�This past year Cisco came out very strong, talking about support for SIP, along with others,� says Guderian. �So we will most likely see a shift � not overnight but over time � moving away from proprietary protocols such as Cisco�s SCCP or Skinny Client Control Protocol [used between Cisco Call Manager and Cisco VoIP phones] into more SIP-based technologies. Of course, everybody�s going to have their own flavors of SIP-enhanced extensions too. That�s certainly where we�re seeing things moving, and we�re taking that into consideration as we develop new products.�

�Also, this year we did some prototyping and some demonstrations of some softphone applications as a means to show how you could get a third-party wireless device to work with not only an IP PBX, but more importantly, with TDM technologies,� says Guderian. �I realize that, in the context of Internet telephony and VoIP, this may appear less interesting, but it certainly got the attention of many customers who are trying to squeeze a few more years of useful life out of their TDM switches. It leverages what we do in terms of making the client device more of a thin client and taking advantage of the server or gateway we provide to do the PBX integration.�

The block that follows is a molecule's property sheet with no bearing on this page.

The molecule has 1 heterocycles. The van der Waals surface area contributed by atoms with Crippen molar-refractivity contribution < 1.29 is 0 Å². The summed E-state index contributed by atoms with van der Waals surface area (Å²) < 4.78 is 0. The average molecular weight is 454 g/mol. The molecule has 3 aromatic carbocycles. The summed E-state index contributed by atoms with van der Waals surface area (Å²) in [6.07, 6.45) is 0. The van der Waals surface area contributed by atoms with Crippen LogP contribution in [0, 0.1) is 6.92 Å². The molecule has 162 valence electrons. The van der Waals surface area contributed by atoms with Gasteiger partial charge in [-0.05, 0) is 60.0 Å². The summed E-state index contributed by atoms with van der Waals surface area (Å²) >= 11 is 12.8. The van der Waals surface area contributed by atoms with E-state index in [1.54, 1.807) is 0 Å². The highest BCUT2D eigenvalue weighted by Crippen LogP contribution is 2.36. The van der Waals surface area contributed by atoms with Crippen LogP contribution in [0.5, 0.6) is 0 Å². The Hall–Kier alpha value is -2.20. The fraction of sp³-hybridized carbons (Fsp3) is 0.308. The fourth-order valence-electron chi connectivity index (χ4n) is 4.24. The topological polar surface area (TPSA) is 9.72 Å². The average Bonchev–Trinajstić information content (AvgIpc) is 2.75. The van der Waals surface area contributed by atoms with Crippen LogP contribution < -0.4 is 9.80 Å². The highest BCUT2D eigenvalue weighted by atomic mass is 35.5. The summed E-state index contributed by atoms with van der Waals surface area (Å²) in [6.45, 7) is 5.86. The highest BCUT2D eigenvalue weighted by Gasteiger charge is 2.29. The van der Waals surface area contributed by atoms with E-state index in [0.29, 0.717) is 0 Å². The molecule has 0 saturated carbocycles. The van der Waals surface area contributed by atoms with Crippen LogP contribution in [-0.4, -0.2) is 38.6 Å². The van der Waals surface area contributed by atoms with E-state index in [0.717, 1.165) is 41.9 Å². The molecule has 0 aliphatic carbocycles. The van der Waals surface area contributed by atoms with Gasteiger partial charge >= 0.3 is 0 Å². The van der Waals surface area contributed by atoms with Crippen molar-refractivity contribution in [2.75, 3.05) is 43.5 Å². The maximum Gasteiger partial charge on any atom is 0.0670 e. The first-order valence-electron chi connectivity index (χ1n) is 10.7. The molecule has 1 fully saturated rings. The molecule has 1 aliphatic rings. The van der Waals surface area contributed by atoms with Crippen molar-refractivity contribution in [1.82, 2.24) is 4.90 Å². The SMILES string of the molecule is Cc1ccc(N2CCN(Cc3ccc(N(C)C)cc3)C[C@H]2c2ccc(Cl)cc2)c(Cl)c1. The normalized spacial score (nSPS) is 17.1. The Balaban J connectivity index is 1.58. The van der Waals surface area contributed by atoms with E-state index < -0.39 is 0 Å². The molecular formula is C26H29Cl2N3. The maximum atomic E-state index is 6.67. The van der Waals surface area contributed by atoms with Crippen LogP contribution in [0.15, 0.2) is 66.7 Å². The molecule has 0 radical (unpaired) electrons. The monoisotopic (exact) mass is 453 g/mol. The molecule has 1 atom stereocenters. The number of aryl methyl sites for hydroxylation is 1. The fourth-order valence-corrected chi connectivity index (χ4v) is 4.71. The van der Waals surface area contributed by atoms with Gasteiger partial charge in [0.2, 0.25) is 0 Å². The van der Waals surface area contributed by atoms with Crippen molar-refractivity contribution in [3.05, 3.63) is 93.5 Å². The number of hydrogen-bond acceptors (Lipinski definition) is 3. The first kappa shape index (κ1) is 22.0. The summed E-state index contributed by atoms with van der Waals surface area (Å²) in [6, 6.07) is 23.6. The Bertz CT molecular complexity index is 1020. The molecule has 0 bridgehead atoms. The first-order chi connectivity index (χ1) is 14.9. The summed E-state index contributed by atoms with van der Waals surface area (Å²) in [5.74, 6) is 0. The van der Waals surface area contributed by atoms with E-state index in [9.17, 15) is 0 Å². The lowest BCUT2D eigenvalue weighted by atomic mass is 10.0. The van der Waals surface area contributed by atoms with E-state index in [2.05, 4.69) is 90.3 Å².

�We�re not trying to force anybody to go in any direction and so what really drives us is making sure that we�re compatible with what the customers are trying to use, and sometimes that makes us a bit �old school�, because we still maintain a great deal of TDM support,� says Guderian. �The reality is that the markets we serve are still populated with TDM switches.�